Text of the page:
We believe in the brick and mortar concept, each shop is very important and very strongly part of our growing business. For us, it’s mainly just a service though, for people who can’t get into town. We really want to encourage people to come in and have that relationship, come in and talk to us. It will never go away because humans are humans, otherwise we will become robots and we will just sit at home and become depressed and lonely. That vision is not ours, maybe it is other peoples’ but that is not what we believe in and not what we are about. We firmly believe in the future of retail but we are not prophets, we don’t know where it’s going to go. We just have to have the confidence to do what we believe in and be what we are. Maybe everybody will become robots but it will be sad and probably the end of civilisation. We can only go on about it and not worry too much.
I want to move on to talk about your role as Rei’s voice in a way. She works in an individualistic manner that is not usually inspired by things around her so all the ideas are in her head. How was it like for you to begin to understand what she was thinking about?
It comes from the inside, it’s the daily life. She decided to do the company. This was what it was all about, she was the one who founded the idea of Comme des Garçons and the creation of something new and we always offer to visit the museums but she said it isn’t necessarily that but rather a feeling, an atmosphere or an environment, anything that is strong. One of my most important roles with her is to really try and bring her out of the office because she works so hard all the time as everybody knows.
We try in small ways to show her other things because she doesn’t go to the cinema or read books or listen to music. It’s a hard thing for her to do. What I can do in my small way is to open up and tell her about things that are happening. She likes to hear stories and she reads biographies. She likes to hear about people and their experiences. She is so busy with so many things, brands, and people to look after. There’s no room sometimes, so time together, is time to show her something else that is happening.
We have a couple of questions from our readers. You've mentioned before that Rei
is all about exchange. In your opinion, how does one assess how much you can trust
a person and therefore how much to exchange with them? Or what happens when
that trust is broken?
We are very different people. I don’t think we can go into our different characters. But for her, it is a time thing, it is the sharing of experiences and there are so many people that have worked so long with her and she trusts implicitly. I think it also has a lot to do with instinct, she knows when to not trust a person. For me, I’m very naive and trust people right away and often get disappointed. For her, she gets disappointed in the beginning and then learns to trust people.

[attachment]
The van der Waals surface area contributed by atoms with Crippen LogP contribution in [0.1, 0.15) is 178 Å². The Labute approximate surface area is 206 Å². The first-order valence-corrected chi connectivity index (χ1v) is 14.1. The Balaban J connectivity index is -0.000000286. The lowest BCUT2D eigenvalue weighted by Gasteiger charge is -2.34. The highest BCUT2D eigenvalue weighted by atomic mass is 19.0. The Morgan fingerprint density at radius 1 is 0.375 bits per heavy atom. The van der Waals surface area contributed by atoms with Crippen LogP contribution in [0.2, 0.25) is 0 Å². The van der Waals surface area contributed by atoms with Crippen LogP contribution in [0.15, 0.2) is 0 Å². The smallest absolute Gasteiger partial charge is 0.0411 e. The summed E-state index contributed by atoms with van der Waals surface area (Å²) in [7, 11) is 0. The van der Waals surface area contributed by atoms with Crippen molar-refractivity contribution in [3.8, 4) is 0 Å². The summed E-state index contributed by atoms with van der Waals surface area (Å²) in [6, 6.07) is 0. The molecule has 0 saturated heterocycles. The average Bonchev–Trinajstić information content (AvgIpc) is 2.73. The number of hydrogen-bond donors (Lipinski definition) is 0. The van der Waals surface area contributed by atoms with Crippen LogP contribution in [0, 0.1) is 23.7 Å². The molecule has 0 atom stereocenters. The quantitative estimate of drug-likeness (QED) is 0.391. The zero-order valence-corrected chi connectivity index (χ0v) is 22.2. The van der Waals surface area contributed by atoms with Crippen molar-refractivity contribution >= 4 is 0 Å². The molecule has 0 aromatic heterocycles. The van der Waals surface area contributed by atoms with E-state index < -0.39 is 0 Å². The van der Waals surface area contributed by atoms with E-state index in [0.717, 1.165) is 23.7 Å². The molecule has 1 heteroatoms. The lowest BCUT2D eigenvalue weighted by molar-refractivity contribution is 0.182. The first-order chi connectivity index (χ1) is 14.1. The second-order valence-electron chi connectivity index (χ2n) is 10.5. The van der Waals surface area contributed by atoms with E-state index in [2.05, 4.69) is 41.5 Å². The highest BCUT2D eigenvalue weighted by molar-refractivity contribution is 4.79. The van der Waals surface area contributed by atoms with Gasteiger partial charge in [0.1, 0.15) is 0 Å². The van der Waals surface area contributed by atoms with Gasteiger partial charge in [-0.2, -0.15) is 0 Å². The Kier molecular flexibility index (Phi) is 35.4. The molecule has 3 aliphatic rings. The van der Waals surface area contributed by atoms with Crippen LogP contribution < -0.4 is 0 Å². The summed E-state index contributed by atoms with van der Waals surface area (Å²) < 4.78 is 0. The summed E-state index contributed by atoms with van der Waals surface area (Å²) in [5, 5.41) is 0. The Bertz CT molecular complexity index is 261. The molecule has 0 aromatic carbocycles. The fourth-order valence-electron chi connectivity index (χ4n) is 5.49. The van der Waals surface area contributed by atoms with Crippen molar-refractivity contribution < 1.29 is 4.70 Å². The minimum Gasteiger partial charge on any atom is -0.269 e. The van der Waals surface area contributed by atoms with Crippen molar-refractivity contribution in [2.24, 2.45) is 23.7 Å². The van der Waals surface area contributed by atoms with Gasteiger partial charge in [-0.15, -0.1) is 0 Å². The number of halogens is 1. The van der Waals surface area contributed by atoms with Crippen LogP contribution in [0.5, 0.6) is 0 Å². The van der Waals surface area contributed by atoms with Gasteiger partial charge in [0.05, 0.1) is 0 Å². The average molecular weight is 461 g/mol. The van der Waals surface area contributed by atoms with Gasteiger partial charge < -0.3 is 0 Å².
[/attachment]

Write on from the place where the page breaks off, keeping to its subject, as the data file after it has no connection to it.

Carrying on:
You've also once said that you much prefer live experiences over virtual ones because virtual ones are soulless. What puts "soul" into a good live experience? Can you break down what this "soul" means to you?
The essence of the human being is other relationships with other human beings. It is about the community. It is scary, like driverless cars and all these things that are changing. We are not against change, things have to change for progress but sometimes it looks like it might be veering off to what is not necessarily an ideal path. We’re not saying anything is good or bad, but if that’s the way it is going, then it’s too bad for the world. I don’t want to say everybody should do it our way because that wouldn’t make any sense either, there are different ways and we just have to do what we believe in. We would not do it, if we didn’t think it was not the good way.
What makes for a good collaboration?
What has really always been very important for us is that it has to have a sense. It has to be something that we can’t do without them, and them without us. It has to be synergetic, the one and one must equal three, otherwise there isn’t a point. Like with Speedo, we don’t make swimming costumes, we like swimming costumes, they don’t deal with fashion so we collaborate with them. There has to be an added value. We don’t like a forced kind of collaboration and that could be anything, it could be retail or whether it’s something street. It has to be something that firstly, happens naturally and organically and secondly, it has a meaning and a synergy. So often, the collaboration falls short.